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The Official Rock Chalk Talk Big 12 Awards

Our brave hero hands out his conference awards

Denny Medley-USA TODAY Sports

As the conference season comes to a close, we turn our focus towards the NCAA tournament, seedings, matchups, locations, etc. But before we look forward, we first look back and hand out some postseason awards.

This year the Big 12 was a jumbled mess. Kansas outscored opponents by .15 points per possession, with the next closest team being Oklahoma at roughly +.07. The middle of the Big 12 was basically a jumbled mess, which, combined with Kansas's dominance not coming at the hand of one player, has created a mess for the conference awards.

First, a brief explanation of how I considered these awards: defense is half the game, so you'll see that talked about a lot. And yes I did make the (sometimes unfortunate) decision to go re-watch these guys on video to see how well they defended in both 1 on 1 and team situations so I don't have to rely merely on steal% and block% to make my points. Secondly, while team success is not irrelevant, there's no doubt in my mind a league's best player (or one of its best players) can come from a team that finished low in the standings. That said, if your team gets outscored on the year, it probably doesn't bode well for your chances. Lastly, if you see me cite a per game number as anything more than descriptive, you are free to yell at me. Let's get it started.

Player of the Year: Joel Embiid, Freshman, Kansas

We're probably starting off with my most controversial award here. I know most Kansas fans have Wiggins pegged as the POY (and ISU fans want Ejim/Kane, OSU fans want Smart, etc. etc.) but no one impacted the game on both ends as much as Embiid did this year. The biggest argument against him of course is his relative lack of playing time, but I am loathe to hold injuries or a coach's substitution patterns against a player.

The case for Embiid is obvious: he was 2nd in the league in eFG and true shooting, despite being double and triple teamed (and having the hell beat out of him down low). He led the league in getting to the line, was fourth in offensive rebounding, and led the league in defensive rebounding. He also was third in block%, just percentage points behind Isaiah Austin and Prince Ibeh. Everytime the ball was dumped down to Embiid it was basically a free two points, or free trip to the line, he dominated on the glass, and was the best rim protector in the conference.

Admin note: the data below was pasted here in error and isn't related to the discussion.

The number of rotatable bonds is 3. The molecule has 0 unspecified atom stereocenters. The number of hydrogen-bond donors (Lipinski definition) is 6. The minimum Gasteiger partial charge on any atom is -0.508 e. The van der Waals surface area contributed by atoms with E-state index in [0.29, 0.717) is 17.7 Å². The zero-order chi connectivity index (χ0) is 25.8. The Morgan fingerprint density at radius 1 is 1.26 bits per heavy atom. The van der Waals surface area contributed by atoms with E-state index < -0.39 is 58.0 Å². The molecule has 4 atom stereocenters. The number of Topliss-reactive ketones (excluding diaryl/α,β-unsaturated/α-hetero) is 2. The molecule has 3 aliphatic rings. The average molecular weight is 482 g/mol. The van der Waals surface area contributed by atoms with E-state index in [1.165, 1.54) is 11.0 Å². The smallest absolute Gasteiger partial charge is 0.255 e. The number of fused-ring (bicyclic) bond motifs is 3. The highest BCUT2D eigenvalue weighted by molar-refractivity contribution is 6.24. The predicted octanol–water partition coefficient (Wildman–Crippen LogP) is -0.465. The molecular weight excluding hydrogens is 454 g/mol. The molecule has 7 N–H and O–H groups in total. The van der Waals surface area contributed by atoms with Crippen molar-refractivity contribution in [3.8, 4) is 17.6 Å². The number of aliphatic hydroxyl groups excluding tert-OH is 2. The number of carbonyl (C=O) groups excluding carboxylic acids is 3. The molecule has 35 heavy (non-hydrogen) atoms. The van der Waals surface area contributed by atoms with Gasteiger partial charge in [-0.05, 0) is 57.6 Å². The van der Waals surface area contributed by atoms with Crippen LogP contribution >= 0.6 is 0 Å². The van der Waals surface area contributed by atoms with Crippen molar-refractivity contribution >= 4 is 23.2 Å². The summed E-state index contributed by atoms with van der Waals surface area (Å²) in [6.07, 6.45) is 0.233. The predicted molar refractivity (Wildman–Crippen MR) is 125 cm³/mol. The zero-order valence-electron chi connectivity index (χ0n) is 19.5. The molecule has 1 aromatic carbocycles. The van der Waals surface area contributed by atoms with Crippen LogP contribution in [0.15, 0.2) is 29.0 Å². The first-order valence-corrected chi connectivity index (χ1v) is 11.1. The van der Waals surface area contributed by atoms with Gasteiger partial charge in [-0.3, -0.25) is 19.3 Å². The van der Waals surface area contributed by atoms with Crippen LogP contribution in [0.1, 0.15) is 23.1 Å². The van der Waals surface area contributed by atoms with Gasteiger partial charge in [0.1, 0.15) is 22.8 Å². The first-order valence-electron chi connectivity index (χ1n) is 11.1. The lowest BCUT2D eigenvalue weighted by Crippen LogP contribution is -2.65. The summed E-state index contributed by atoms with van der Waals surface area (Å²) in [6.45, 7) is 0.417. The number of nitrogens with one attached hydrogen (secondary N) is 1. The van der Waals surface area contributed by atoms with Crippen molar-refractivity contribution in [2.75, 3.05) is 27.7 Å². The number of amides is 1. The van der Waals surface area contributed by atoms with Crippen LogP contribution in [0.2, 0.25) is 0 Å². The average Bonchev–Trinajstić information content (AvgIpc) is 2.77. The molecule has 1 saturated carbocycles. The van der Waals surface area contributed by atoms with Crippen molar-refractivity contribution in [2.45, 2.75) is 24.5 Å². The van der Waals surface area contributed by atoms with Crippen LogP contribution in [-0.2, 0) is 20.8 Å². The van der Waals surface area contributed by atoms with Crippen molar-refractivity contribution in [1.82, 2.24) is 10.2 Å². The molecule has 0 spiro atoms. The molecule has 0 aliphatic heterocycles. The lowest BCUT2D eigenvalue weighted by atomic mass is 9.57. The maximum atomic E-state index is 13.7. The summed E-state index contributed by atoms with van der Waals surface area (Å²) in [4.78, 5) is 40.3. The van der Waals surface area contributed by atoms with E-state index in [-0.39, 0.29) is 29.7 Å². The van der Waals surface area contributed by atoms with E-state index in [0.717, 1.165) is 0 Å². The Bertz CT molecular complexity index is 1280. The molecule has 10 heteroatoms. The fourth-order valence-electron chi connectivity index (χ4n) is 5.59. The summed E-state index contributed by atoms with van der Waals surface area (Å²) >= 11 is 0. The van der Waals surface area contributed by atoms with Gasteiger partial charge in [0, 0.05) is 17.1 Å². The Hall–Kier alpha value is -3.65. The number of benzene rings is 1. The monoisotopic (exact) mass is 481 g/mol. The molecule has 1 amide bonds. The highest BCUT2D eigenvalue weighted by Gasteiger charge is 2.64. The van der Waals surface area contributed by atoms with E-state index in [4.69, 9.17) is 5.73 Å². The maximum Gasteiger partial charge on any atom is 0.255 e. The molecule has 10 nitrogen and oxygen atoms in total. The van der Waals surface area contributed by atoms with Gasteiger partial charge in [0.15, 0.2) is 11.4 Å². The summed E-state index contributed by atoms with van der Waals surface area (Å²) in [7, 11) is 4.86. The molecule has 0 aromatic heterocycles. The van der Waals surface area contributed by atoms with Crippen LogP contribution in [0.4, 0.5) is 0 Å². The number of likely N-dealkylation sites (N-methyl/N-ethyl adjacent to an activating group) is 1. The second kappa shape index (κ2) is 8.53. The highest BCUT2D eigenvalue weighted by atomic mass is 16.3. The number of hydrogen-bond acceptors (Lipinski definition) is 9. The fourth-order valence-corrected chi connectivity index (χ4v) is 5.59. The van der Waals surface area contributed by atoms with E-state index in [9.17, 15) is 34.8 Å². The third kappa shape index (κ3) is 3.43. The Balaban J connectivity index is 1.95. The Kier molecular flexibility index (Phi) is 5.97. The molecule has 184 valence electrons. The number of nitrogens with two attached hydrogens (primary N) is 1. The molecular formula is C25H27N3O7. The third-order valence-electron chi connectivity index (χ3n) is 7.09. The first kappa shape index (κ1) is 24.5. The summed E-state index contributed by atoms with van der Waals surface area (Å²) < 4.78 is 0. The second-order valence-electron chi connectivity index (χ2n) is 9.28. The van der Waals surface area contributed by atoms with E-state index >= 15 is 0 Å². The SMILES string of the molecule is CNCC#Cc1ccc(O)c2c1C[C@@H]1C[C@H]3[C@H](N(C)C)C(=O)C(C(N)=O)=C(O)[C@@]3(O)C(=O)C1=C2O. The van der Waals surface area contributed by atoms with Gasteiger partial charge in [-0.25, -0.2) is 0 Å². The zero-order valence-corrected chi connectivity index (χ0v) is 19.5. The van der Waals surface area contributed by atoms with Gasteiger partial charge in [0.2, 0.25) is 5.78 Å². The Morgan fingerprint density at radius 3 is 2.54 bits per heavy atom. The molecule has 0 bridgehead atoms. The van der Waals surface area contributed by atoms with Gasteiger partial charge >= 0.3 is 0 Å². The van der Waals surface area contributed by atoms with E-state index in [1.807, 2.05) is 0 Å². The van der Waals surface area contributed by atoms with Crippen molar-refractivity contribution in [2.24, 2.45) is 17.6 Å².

Lastly, it's pretty hard to get it out of my head that once he went out of the Kansas State game that turned into a layup line, or once he got hurt in the OSU game that game was over, etc. There are probably 5 or six guys who could be player of the year without me putting up much of a fuss, but to me Embiid was the player of the year.

The rest of the first team:

Andrew Wiggins, Freshman, Kansas

We'll start with the other Jayhawk. Wiggins led the team in usage rate, was the best perimeter defender in the conference, was 7th in getting to the line, and shot 37% from three. The narrative surrounding Wiggins made the general public believe every game was going to be like the West Virginia game where Wiggins would be a high volume, high efficiency scorer. What he's done, though, is flashed looks at that while dominating defensively, showing he can score from anywhere, and showing off an impressive basketball IQ. I've talked enough about Wiggins here, so we'll get to the other guys.

Juwan Staten, Junior, West Virginia

Staten being on the first team All Defensive team was a bit dubious to me, but offensively he had a great season. He was third in the league in assist rate and had just a 13% turnover rate. He was 7th in usage rate in the league, but his sub 50% eFG hurts him a bit. Staten took just 5 threes in the league season, and was certainly a better distributor than he was a scorer.

Marcus Smart, Sophomore, Oklahoma State

Lost in the hubbub about Smart's antics and Oklahoma State finishing 8th in the league was that Smart was better this year than last year. Not shooting, obviously, as Smart had just a 45.1% eFG and shot just 30% from three, but he was second in the league in assist rate and had a 13.2% turnover rate. He is one of the better perimeter defenders in the league as well, and led the league in steal rate. He could have stood to take a few less shots, but he still had a very good season for the Cowboys.

DeAndre Kane, Senior, Iowa State

The final spot in this list came down to three guys, but I finally settled on Kane. Kane had a 53% eFG despite taking a ton of shots for the Cyclones, and finishing 6th in the league in usage rate. His 30.4% assist rate ranked 5th in the league, and he was impressive on the glass as well, with a 15.1% defensive rebounding rate.

Second team:

Melvin Ejim, Iowa State

Marcus Foster, Kansas State

Markel Brown, Oklahoma State

Buddy Hield, Oklahoma

Perry Ellis, Kansas

Coach of the Year: Rick Barnes, Texas

I, like everyone, think it's weird that a guy who coaches a team who is supposed to suck but does just OK ends up winning coach of the year over a guy who wins 30 games every year, but that's just the way it is I guess. I do think Barnes is a deserving winner this year. After all of the departures, I thought Texas was going to be a tire fire this year, but they finished 4th in the league (though they were only 6th in efficiency margin) and are going to make it into the NCAA tournament. Pretty good for a guy who I thought was going to be fired. Again, though, this award was a tough call. Bill Self, Lon Kruger, or Tubby Smith could have won it without much objection from me. Coming in last: Travis Ford.

Freshman of the year: Joel Embiid

Probably should give it to Wiggins to switch things up, but see above.

Defensive player of the year: Joel Embiid:

See above, and see above.